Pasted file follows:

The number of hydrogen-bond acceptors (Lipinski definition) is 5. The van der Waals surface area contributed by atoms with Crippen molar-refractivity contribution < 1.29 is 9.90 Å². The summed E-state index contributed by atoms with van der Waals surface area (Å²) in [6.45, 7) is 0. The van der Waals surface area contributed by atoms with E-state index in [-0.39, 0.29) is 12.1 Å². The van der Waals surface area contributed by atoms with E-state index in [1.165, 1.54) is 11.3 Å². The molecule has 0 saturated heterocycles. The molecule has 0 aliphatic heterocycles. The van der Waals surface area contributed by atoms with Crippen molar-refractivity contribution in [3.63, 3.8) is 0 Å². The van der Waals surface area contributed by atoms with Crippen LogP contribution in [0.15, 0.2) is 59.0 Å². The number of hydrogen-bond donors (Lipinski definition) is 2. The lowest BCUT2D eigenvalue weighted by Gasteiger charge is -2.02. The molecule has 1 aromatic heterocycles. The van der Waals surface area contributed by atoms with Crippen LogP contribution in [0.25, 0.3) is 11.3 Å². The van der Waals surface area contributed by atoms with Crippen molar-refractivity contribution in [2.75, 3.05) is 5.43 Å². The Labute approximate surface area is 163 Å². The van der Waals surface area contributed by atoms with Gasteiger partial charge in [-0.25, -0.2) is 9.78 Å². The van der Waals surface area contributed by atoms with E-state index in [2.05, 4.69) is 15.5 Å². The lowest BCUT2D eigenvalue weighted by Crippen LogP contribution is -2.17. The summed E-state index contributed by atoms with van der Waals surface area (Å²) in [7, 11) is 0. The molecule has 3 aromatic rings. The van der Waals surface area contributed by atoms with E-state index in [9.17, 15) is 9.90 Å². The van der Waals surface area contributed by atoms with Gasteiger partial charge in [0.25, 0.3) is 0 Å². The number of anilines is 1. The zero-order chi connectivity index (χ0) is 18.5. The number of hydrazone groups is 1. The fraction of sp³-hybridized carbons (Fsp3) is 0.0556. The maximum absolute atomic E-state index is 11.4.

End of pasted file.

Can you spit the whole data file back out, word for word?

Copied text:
The number of hydrogen-bond acceptors (Lipinski definition) is 5. The van der Waals surface area contributed by atoms with Crippen molar-refractivity contribution < 1.29 is 9.90 Å². The summed E-state index contributed by atoms with van der Waals surface area (Å²) in [6.45, 7) is 0. The van der Waals surface area contributed by atoms with E-state index in [-0.39, 0.29) is 12.1 Å². The van der Waals surface area contributed by atoms with E-state index in [1.165, 1.54) is 11.3 Å². The molecule has 0 saturated heterocycles. The molecule has 0 aliphatic heterocycles. The van der Waals surface area contributed by atoms with Crippen molar-refractivity contribution in [3.63, 3.8) is 0 Å². The van der Waals surface area contributed by atoms with Crippen LogP contribution in [0.15, 0.2) is 59.0 Å². The number of hydrogen-bond donors (Lipinski definition) is 2. The lowest BCUT2D eigenvalue weighted by Gasteiger charge is -2.02. The molecule has 1 aromatic heterocycles. The van der Waals surface area contributed by atoms with Crippen LogP contribution in [0.25, 0.3) is 11.3 Å². The van der Waals surface area contributed by atoms with Crippen molar-refractivity contribution in [2.75, 3.05) is 5.43 Å². The Labute approximate surface area is 163 Å². The van der Waals surface area contributed by atoms with Gasteiger partial charge in [-0.25, -0.2) is 9.78 Å². The van der Waals surface area contributed by atoms with E-state index in [2.05, 4.69) is 15.5 Å². The lowest BCUT2D eigenvalue weighted by Crippen LogP contribution is -2.17. The summed E-state index contributed by atoms with van der Waals surface area (Å²) in [7, 11) is 0. The molecule has 3 aromatic rings. The van der Waals surface area contributed by atoms with E-state index in [9.17, 15) is 9.90 Å². The van der Waals surface area contributed by atoms with Gasteiger partial charge in [0.25, 0.3) is 0 Å². The number of anilines is 1. The zero-order chi connectivity index (χ0) is 18.5. The number of hydrazone groups is 1. The fraction of sp³-hybridized carbons (Fsp3) is 0.0556. The maximum absolute atomic E-state index is 11.4.